THE supper of the Magenta Board and their friends took place at the Maison Doree, on the 8th of May. The presence of Professors Bocher and Palmer added greatly to the pleasure of the evening. Conversation went on very gayly, and there seemed to be no flag in the entertainment. At last, when the strawberries and ices appeared, the President, Mr. Warren, rose, and after cordially welcoming the guests, proposed as the first toast of the evening, "Our Alma Mater." To this Professor Bocher replied briefly, speaking of the future of our University and of our paper. Professor Palmer was the second to speak, in response to a toast to the Faculty. He spoke with much warmth of the need of a better understanding between professor and student, pointing out the fact that the feeling which still exists, though yearly diminishing, is due quite as much to the student's idea that his instructor is not a student like himself, only at an advanced stage, as to the attitude of his instructor toward him. He reminded us that we are too likely to think that by laying aside for the time being his position as professor, a man must sacrifice in some degree his dignity, and that the manner in which a student approaches his instructor often hinders a congenial feeling. He thought he fairly represented the Faculty in saying that it was their wish that we might meet, not to decide the marks to be given for recitation, but to discuss a lesson for the sake of the knowledge contained in it.

Mr. Curtis, '75, who represented the Advocate, responded to a toast to that paper, calling to mind the very friendly feeling which has always existed between the two periodicals, and assuring the Board of the best wishes of his colleagues and himself for their future prosperity. To a toast to the Boston Press, Mr. J. C. Goodwin, '73, responded in an interesting speech. After a humorous account of a little misunderstanding at a dinner of the Press, at which he replied to a toast intended for "some other fellow," he gave some sound advice to those young journalists of the company who looked forward with pleasure to the Editor's Easy Chair, remarking that the profession is one which offers splendid rewards, but at the same time the best opportunities for work, and that one must begin, as the old saying is, "at the bottom of the ladder," and prove his right to a high position before he can claim it.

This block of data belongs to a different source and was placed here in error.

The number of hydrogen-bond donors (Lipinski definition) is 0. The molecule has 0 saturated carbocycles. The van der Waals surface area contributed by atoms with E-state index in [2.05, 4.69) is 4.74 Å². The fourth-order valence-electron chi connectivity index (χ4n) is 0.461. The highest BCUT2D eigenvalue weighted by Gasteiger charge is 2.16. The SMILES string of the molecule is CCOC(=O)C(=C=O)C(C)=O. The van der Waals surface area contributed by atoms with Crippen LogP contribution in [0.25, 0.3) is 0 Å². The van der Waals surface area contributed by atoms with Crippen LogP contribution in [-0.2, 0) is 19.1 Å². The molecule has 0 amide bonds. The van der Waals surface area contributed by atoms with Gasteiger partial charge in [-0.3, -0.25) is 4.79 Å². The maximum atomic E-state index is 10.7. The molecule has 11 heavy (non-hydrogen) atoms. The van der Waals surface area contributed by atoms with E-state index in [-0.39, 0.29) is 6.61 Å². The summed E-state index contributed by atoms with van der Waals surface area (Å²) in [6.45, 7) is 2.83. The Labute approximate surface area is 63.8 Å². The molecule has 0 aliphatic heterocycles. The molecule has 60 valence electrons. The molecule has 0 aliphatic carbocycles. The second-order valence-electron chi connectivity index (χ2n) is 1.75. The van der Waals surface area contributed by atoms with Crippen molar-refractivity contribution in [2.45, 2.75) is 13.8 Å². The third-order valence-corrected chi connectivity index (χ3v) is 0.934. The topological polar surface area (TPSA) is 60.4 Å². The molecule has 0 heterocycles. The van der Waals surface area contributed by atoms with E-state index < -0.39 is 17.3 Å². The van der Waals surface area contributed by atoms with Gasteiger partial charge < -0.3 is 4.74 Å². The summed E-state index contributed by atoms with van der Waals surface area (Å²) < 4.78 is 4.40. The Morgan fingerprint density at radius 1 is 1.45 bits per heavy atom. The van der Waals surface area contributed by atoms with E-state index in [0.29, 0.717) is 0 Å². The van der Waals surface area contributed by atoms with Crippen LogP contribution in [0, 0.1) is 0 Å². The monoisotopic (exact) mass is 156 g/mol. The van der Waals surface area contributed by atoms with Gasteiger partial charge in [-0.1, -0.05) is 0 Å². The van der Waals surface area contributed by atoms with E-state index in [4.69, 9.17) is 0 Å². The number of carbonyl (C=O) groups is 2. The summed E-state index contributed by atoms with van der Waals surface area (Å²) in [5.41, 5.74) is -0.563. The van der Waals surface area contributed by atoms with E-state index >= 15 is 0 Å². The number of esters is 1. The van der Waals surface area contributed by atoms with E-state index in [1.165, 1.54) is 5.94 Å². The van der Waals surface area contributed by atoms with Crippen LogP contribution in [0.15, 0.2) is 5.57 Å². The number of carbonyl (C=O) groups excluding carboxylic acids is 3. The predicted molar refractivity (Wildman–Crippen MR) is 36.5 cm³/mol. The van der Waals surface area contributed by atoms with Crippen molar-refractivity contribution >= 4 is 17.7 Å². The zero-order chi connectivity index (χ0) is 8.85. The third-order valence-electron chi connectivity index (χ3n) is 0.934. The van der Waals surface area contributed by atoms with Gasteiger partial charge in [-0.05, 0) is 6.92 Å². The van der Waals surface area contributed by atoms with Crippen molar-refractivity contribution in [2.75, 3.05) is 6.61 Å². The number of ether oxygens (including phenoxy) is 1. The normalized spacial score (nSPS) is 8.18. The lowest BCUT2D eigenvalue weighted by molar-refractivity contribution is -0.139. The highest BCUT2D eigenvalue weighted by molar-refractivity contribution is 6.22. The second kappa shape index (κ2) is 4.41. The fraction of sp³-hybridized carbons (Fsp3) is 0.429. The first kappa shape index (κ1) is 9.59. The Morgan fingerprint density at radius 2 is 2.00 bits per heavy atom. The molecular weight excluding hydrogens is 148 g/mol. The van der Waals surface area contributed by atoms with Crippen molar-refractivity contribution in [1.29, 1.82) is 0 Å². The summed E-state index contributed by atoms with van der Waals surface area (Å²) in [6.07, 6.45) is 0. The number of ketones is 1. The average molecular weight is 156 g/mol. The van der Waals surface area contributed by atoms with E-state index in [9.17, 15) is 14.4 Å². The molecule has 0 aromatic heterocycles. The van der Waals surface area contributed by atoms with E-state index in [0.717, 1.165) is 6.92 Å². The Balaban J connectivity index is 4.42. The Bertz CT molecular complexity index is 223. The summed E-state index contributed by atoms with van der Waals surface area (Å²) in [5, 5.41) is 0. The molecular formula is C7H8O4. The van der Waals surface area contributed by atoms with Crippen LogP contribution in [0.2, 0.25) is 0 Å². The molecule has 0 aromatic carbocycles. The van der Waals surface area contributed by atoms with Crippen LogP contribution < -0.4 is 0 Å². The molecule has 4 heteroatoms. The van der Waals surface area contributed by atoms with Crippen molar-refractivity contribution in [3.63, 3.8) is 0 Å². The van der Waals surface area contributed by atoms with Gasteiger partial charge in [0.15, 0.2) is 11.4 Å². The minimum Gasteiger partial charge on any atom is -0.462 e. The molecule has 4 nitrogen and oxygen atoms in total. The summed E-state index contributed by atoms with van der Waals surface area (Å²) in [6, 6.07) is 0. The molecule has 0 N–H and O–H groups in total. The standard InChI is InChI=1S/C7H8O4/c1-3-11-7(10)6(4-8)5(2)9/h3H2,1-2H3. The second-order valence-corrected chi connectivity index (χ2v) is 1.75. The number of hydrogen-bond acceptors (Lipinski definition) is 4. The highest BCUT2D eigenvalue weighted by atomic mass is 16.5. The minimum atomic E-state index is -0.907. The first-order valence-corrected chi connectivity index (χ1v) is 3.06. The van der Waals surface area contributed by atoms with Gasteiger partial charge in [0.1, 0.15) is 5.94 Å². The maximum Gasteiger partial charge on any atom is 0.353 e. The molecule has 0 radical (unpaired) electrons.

"Our Contributors" was responded to by a short speech from Mr. Elwood, and was followed by a toast to the "'Varsity," which was represented by a letter from the Captain, Mr. Goodwin, who gave as excuse for absence the daily row that alone can win us success next summer.

Mr. Tyler responded for the University Ball Nine, and Mr. S. B. Clarke replied for the old Magenta Board. He gave a brief review of some of the reasons which induced its founders to start the paper, and related several instances of the troubles which it encountered.

After Mr. Stetson, '77, had responded for that class, Mr. Higginson replied, in behalf of the Ladies, in a highly satisfactory manner.


Last of all, the glasses were filled to "The Magenta," to which Mr. Van Duzer did ample justice, speaking of its general success, and the unexpected favor with which it had been received during the single year of its existence.

At an early hour the company broke up, well satisfied with the first Annual Magenta Supper.